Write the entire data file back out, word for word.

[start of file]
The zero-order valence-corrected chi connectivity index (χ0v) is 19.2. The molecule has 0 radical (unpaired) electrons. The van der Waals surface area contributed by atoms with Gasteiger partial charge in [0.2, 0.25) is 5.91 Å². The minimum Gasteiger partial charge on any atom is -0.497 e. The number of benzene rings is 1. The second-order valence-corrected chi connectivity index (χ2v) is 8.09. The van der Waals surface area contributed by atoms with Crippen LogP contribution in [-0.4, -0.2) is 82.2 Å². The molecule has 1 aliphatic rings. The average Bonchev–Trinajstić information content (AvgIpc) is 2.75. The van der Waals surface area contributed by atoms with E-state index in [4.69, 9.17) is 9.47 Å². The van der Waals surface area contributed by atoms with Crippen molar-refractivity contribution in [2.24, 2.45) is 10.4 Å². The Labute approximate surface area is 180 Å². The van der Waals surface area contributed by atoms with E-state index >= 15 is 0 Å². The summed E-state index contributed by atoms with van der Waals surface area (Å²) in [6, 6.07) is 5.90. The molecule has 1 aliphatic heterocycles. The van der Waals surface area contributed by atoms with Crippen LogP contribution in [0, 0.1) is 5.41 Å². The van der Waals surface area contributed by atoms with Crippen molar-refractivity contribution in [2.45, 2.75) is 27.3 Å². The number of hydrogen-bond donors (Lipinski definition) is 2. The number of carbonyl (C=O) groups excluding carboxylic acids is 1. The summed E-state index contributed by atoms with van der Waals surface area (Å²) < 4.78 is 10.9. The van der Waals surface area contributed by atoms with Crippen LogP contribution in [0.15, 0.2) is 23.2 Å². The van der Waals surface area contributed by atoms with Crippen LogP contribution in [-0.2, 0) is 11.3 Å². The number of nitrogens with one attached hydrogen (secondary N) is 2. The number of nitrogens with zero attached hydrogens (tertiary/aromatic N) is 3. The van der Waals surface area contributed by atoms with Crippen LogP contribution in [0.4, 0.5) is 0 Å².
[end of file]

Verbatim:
The zero-order valence-corrected chi connectivity index (χ0v) is 19.2. The molecule has 0 radical (unpaired) electrons. The van der Waals surface area contributed by atoms with Gasteiger partial charge in [0.2, 0.25) is 5.91 Å². The minimum Gasteiger partial charge on any atom is -0.497 e. The number of benzene rings is 1. The second-order valence-corrected chi connectivity index (χ2v) is 8.09. The van der Waals surface area contributed by atoms with Crippen LogP contribution in [-0.4, -0.2) is 82.2 Å². The molecule has 1 aliphatic rings. The average Bonchev–Trinajstić information content (AvgIpc) is 2.75. The van der Waals surface area contributed by atoms with E-state index in [4.69, 9.17) is 9.47 Å². The van der Waals surface area contributed by atoms with Crippen molar-refractivity contribution in [2.24, 2.45) is 10.4 Å². The Labute approximate surface area is 180 Å². The van der Waals surface area contributed by atoms with E-state index >= 15 is 0 Å². The summed E-state index contributed by atoms with van der Waals surface area (Å²) in [6, 6.07) is 5.90. The molecule has 1 aliphatic heterocycles. The van der Waals surface area contributed by atoms with Crippen LogP contribution in [0, 0.1) is 5.41 Å². The van der Waals surface area contributed by atoms with Crippen molar-refractivity contribution in [2.45, 2.75) is 27.3 Å². The number of hydrogen-bond donors (Lipinski definition) is 2. The number of carbonyl (C=O) groups excluding carboxylic acids is 1. The summed E-state index contributed by atoms with van der Waals surface area (Å²) < 4.78 is 10.9. The van der Waals surface area contributed by atoms with Crippen LogP contribution in [0.15, 0.2) is 23.2 Å². The van der Waals surface area contributed by atoms with Crippen LogP contribution in [-0.2, 0) is 11.3 Å². The number of nitrogens with one attached hydrogen (secondary N) is 2. The number of nitrogens with zero attached hydrogens (tertiary/aromatic N) is 3. The van der Waals surface area contributed by atoms with Crippen LogP contribution in [0.4, 0.5) is 0 Å².